New ULI Publication Explores How Access to Healthy Food Creates Real Estate Value and Fosters a Sense of Community

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For more information, contact Trish Riggs at 202-624-7086

WASHINGTON (November 29, 2016) – Access to healthy food, community farms, chef-driven restaurants, and innovative food retail concepts is increasingly being incorporated into real estate developments as an amenity that adds appeal and value, according to a new publication from the Urban Land Institute (ULI), Cultivating Development: Trends and Opportunities at the Intersection of Food and Real Estate.

The report, prepared by ULI’s Building Healthy Places initiative and ULI’s Center for Sustainability, identifies the inclusion of food in real estate projects as a trend that can translate into enhancements in health, sustainability, economic opportunity, and real estate returns. “The synergy between food and real estate is becoming increasingly evident. Just as food plays a key role in social interaction and creating a sense of community, real estate plays a significant role in shaping how people access and experience food,” said ULI Senior Vice President Rachel MacCleery, who directed the research. “An emphasis on access to healthy food is spurring innovative developments that are enhancing the overall prosperity, sustainability and livability of our communities.”

A diverse range of developments with strong food components are profiled: Aria Denver in Denver; Chelsea Market in New York City; CityCentre in Houston; The Constellation in Madison, Wisconsin; The Packing House in Anaheim, California; The ReFresh Project in New Orleans; Serenbe in Chattahoochee Hills, Georgia; and Union Market in Washington, D.C. These case studies and other developments featured in the report fit within a certain project type:

  • Agrihoods – single-family, multifamily or mixed-use communities built with a working farm as a focus;
  • Food-centric residential developments – single-family or multifamily developments built around community gardens or restaurants that use locally grown food;
  • Next-generation urban markets – food halls that employ innovative food sourcing concepts to encourage entrepreneurship and foster a sense of community;
  • Food-centered retail and mixed-use developments – projects with restaurants and food stores as central components;
  • Food hubs and culinary incubators – regional processing and distribution centers that provide entrepreneurs access to commercial kitchen space and connect them to commercial customers; and
  • Innovations and innovators – policies and investors promoting sustainability, healthy food access, and economic development.

The report examines the intersection of food and real estate from three perspectives – the impact on people, the environment and real estate values. Among the key take-aways:

  • Investments in food-related enterprises within the context of larger projects can boost a developer’s bottom line, while addressing health and environmental goals.
  • Projects involving food and real estate require innovation, creativity, new business models, and inventive partnerships in order to be successful.
  • Food-related enterprises can create an attachment to development projects, adding value and creating stronger community social ties.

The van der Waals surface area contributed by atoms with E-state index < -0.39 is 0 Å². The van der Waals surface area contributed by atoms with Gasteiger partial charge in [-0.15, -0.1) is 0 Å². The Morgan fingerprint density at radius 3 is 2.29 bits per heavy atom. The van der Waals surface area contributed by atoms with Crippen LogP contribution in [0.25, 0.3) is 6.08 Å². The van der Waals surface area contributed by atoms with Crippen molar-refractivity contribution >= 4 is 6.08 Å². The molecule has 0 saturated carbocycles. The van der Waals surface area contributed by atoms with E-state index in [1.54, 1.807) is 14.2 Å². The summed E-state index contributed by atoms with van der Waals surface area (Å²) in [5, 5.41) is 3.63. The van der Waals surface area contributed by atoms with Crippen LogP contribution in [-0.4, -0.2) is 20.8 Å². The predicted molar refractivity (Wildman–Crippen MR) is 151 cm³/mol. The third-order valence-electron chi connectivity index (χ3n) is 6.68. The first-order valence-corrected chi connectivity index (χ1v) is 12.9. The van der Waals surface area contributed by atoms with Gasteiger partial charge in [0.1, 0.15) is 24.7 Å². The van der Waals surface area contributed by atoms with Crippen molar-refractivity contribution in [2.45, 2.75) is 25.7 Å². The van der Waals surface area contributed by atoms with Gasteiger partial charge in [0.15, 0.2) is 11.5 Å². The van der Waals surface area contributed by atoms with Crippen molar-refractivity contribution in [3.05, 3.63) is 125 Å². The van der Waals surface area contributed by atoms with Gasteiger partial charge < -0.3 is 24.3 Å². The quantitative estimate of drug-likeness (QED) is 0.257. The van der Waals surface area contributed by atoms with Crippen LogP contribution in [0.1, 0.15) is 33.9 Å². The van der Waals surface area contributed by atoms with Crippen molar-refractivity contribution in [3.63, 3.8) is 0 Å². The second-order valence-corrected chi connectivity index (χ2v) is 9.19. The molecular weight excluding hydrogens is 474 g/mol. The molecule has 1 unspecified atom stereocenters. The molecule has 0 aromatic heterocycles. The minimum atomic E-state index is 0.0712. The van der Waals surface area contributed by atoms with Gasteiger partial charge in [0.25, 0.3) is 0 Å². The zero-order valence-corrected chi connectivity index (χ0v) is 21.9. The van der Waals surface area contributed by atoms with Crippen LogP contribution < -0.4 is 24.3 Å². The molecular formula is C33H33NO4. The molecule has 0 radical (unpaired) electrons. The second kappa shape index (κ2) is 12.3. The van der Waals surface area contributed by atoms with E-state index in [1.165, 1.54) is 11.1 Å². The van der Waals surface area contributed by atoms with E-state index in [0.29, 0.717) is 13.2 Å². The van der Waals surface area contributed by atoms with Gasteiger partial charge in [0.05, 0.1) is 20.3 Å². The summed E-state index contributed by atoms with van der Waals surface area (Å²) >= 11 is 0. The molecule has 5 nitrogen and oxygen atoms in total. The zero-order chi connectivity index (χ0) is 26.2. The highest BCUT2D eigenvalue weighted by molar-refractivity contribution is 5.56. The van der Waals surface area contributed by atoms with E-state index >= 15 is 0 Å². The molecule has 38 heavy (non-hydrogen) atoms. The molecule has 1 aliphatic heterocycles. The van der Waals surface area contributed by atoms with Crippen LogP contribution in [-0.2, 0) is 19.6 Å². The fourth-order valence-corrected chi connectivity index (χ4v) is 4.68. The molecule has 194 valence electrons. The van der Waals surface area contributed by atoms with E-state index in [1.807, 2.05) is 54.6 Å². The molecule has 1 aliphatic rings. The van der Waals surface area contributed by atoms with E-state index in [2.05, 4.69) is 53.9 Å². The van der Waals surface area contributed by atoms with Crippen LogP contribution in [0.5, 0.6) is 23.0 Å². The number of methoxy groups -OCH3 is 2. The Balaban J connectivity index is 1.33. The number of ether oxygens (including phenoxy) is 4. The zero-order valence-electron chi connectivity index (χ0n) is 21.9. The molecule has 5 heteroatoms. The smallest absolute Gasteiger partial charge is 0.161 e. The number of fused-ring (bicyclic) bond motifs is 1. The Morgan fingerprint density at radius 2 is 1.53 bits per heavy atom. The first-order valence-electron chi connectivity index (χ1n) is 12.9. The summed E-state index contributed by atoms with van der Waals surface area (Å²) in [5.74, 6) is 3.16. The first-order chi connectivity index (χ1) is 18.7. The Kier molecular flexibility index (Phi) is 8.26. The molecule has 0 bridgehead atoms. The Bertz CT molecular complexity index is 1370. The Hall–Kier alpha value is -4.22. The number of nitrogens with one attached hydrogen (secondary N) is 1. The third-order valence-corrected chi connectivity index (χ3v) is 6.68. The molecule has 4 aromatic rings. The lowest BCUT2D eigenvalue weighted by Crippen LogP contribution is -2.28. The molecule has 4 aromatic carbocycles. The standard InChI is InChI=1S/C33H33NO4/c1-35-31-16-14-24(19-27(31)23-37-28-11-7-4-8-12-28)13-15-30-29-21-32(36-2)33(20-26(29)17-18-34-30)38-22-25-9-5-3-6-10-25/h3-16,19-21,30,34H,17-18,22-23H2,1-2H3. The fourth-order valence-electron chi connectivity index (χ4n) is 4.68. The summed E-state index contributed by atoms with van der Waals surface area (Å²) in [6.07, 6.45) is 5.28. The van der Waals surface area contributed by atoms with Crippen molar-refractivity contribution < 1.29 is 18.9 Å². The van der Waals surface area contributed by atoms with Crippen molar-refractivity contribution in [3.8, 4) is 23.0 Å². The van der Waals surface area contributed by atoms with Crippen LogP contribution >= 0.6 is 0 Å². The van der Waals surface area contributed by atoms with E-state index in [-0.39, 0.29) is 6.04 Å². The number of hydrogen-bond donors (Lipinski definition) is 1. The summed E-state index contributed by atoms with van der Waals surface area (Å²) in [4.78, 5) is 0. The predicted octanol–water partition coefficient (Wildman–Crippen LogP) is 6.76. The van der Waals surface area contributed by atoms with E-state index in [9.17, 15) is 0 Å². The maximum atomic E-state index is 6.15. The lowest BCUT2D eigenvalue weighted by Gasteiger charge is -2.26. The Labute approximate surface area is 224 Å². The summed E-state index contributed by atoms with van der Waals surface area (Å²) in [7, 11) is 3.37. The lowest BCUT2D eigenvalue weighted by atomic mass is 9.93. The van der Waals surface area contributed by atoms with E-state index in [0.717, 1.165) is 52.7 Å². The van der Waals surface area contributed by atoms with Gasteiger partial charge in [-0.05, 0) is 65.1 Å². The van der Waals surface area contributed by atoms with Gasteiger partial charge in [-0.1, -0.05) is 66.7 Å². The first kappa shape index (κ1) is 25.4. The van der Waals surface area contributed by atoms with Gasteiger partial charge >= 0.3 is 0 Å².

• Successful food-centric development requires partnerships with established local groups, including neighborhood activists, nonprofits, anchor businesses and food purveyors.
  • Partnerships between developers and other stakeholders can result in the inclusion of services such as wellness clinics and nutrition and cooking programs that can enhance a focus on healthy food.
  • Communal gardens are low-cost amenities that can add value to developments.
  • The development community has a role in ensuring that places where food is grown, produced and distributed can adapt to challenges posed by climate change, fossil fuel use and high levels of food waste.
  • More retailers and restaurants with healthy food options are needed in low-income areas; however, being economically viable in these areas may require support from community development financing institutions or other government programs.
  • A variety of transportation options is necessary to ensure access to healthy food for all community residents.
  • Public sector officials may need to consider revisions to zoning codes or incorporate policies that increase food access into new plans.

Cultivating Development is the result of a program of work conducted by ULI’s Building Healthy Places initiative and the Center for Sustainability that involved convening ULI members, local government officials and experts in the food, public health and related industries at forums in New Orleans and Tarrytown, New York. The forums, held earlier this year, explored the challenges, trends and opportunities for real estate and development that are presented by food, with a focus on food access, food systems, food as a revitalization strategy and food as an economic ladder. The report summarizes insights from forum participants as well as findings from site visits and additional ULI research on food and real estate. ULI’s work on food and real estate is supported by the ULI Foundation, Colorado Health Foundation and Leichtag Foundation.

About the Urban Land Institute
The Urban Land Institute is a nonprofit education and research institute supported by its members. Its mission is to provide leadership in the responsible use of land and in creating and sustaining thriving communities worldwide. Established in 1936, the institute has nearly 40,000 members worldwide representing all aspects of land use and development disciplines. For more information, please visit uli.org  or follow us on Twitter, Facebook, LinkedIn, and Instagram.